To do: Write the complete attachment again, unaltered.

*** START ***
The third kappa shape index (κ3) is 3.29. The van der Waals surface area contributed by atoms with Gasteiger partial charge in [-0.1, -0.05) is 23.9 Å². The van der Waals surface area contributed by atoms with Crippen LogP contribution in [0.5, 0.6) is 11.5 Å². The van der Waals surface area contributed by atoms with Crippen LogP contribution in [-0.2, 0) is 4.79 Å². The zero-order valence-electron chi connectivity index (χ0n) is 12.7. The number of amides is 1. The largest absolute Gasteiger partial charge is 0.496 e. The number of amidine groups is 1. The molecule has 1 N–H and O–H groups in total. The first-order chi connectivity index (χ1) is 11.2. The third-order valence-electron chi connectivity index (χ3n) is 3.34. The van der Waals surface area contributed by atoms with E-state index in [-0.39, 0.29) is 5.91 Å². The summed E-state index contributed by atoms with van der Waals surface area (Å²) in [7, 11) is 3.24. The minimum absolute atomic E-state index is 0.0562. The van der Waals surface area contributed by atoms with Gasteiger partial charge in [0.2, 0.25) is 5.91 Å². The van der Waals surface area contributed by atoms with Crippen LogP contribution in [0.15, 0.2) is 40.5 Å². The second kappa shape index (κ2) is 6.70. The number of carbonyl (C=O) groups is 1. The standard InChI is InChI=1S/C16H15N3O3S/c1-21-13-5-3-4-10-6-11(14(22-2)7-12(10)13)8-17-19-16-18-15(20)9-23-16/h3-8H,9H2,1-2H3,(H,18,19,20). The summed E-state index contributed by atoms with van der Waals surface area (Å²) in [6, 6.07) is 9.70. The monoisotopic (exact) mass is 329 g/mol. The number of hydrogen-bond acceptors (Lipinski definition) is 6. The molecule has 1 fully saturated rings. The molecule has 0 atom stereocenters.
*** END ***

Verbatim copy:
The third kappa shape index (κ3) is 3.29. The van der Waals surface area contributed by atoms with Gasteiger partial charge in [-0.1, -0.05) is 23.9 Å². The van der Waals surface area contributed by atoms with Crippen LogP contribution in [0.5, 0.6) is 11.5 Å². The van der Waals surface area contributed by atoms with Crippen LogP contribution in [-0.2, 0) is 4.79 Å². The zero-order valence-electron chi connectivity index (χ0n) is 12.7. The number of amides is 1. The largest absolute Gasteiger partial charge is 0.496 e. The number of amidine groups is 1. The molecule has 1 N–H and O–H groups in total. The first-order chi connectivity index (χ1) is 11.2. The third-order valence-electron chi connectivity index (χ3n) is 3.34. The van der Waals surface area contributed by atoms with E-state index in [-0.39, 0.29) is 5.91 Å². The summed E-state index contributed by atoms with van der Waals surface area (Å²) in [7, 11) is 3.24. The minimum absolute atomic E-state index is 0.0562. The van der Waals surface area contributed by atoms with Gasteiger partial charge in [0.2, 0.25) is 5.91 Å². The van der Waals surface area contributed by atoms with Crippen LogP contribution in [0.15, 0.2) is 40.5 Å². The second kappa shape index (κ2) is 6.70. The number of carbonyl (C=O) groups is 1. The standard InChI is InChI=1S/C16H15N3O3S/c1-21-13-5-3-4-10-6-11(14(22-2)7-12(10)13)8-17-19-16-18-15(20)9-23-16/h3-8H,9H2,1-2H3,(H,18,19,20). The summed E-state index contributed by atoms with van der Waals surface area (Å²) in [6, 6.07) is 9.70. The monoisotopic (exact) mass is 329 g/mol. The number of hydrogen-bond acceptors (Lipinski definition) is 6. The molecule has 1 fully saturated rings. The molecule has 0 atom stereocenters.